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A way of moving on



My blog has been since 2006 a partial record of my life, fiirst as a caregiver and now as a widow I have never worried about what I wrote or who read it as it is a personal journal but one that might always resonate with others. Sometimes it is like a holiday journal, it may be about my family or what is happening in my life, I don't think it matters.  The benefits have been that I have had a way of recording what is happening from a personal point of view.


I am now 70 and for the past 8 months on a different journey as the result of finding a dark spot on my left leg had become a melanoma I climbed onto the medical merry-go-round It is a hard  thing to suddenly discover you have a malignant melanoma and has resulted in having three operations  so far. I am still recovering from the last one. I just spent a week in hospital and it was not a good experience as my local hospital that is an ever growing complex does not seem to be able to cope with what I need doing. 


It seems sometimes as if we do not keep up with all the new knowledge and try to substitute technology for teaching and so fall behind. The hospital was rolling out a new scheme to computerized the medication input so nurses were all looking at screens not patients. Which meant that call bells went unanswered and everything else took second place. I must say that although I am still not confident that the infection has gone I am glad to be home. At least here I can set my own hours, eat my own food and it is quiet enough to think my own thoughts.


So I have decided that as soon as I am able to drive again I need to plan some different activities. I missed out on most of the summer activities and several parties I would have loved to attend. I haven't visited my son in Broken Hill since last July or seen any of the grandkids since Christmas. I feel as if my whole life has been consumed by medical matters, so many tests and xrays and scans, blood tests and interviews. I need some leisure and pleasure time now.  I know there will be more tests as I am in several studies now but I don't want my life filled with that


I have once again really appreciated the friends who have shown their concern and offered help.  Not that they're able to help in the way  I need but the fact that they offered. My daughter and daughter-in-law have been great transporting me from test to test and Shirley has organized a lot of my care. The recovery goes on. Hopefully no more time in hospital, I would like to have time to enjoy autumn and the warmth of the sun will help me to heal. I have to stay in my house for at least another week.


So what have  I learned from all of this? As usual that life is uncertain, that at some stages life seems to be passing me by. But that's never the truth is it ? We learn something from every event we go through, that we have so many opportunities to see our lives from a different angle and even something that may allow us to make life changes. I met women who have suffered greatly yet are still ready to laugh at life. I find that very inspiring. I hope that I can act as bravely as they do in my turn.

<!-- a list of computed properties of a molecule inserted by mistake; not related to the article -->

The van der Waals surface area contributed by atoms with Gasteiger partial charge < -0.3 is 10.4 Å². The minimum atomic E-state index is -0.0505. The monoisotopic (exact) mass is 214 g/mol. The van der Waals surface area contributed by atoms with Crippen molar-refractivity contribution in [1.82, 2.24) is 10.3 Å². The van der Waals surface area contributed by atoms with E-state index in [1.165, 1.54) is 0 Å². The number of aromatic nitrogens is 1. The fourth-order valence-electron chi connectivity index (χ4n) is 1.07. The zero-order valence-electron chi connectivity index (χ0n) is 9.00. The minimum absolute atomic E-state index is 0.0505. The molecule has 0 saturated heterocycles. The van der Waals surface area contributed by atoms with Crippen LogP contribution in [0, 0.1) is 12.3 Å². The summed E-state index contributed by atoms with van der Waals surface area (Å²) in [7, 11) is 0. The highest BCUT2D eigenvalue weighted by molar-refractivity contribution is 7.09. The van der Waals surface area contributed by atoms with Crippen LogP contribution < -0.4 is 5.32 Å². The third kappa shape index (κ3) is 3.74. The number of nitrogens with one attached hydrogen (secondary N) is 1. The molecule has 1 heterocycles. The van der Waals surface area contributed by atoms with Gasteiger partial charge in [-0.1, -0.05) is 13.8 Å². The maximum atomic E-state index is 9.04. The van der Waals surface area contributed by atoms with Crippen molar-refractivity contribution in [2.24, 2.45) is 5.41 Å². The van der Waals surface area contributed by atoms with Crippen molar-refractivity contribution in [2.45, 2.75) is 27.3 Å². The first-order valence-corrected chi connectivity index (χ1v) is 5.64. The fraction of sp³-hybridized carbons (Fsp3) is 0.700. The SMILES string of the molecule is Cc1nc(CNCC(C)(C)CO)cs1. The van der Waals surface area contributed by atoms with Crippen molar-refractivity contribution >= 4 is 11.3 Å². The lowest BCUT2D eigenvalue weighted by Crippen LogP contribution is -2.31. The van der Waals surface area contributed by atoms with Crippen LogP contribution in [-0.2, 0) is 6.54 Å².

I know not everyone finds a sickness like cancer or stroke easy to cope with but it certainly brings out the best in some people and I am happy to know so many in my own life. The  WAGS group are still my best supporters. I owe so much to them. I wonder how someone who is already looking after a spouse, partner, son or daughter can still find time to reach out to others. But that's what happens. And I am very thankful for that. In time I will endeavour to repay them or play it forward.



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you are handling this new uncertainty in your life so gracefully.  I have noticed if you want something get done ask busy person & he will find time to get job done, same way people gone through their own trobles in life have empathy to understand trouble of others. after my stroke I have become more aware of struggles of others.







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Hi Sue, I'm back on the medical roller coaster myself. Not as immediately dangerous as you are going through but sufficiently uncomfortable that what you say here resonates deeply.  The issues in your "little" hospital appear to be endemic,I spent 5 days in the Alfred here in Melbourne and it was so frustrating seeing the nurses either unwilling or unable to answer call bells in a timely manner.


However I did meet someone who's just starting on the brain injury recovery journey (she'd recently had a brain tumour removed) and she said it did her no end of good to share a room with me and see that recovery was possible if not perfect. we are still chatting via text as she has now moved on to a rehab centre.


I do hope this new chapter of your life comes together for you soon.


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Finally got the two leg drains out so only one more to go but that one will have to be on for up to three months. I need to make an effort now to stop being the patient and start being me, even if it is in loose fitting dresses to disguise the drain, another learning curve for me.




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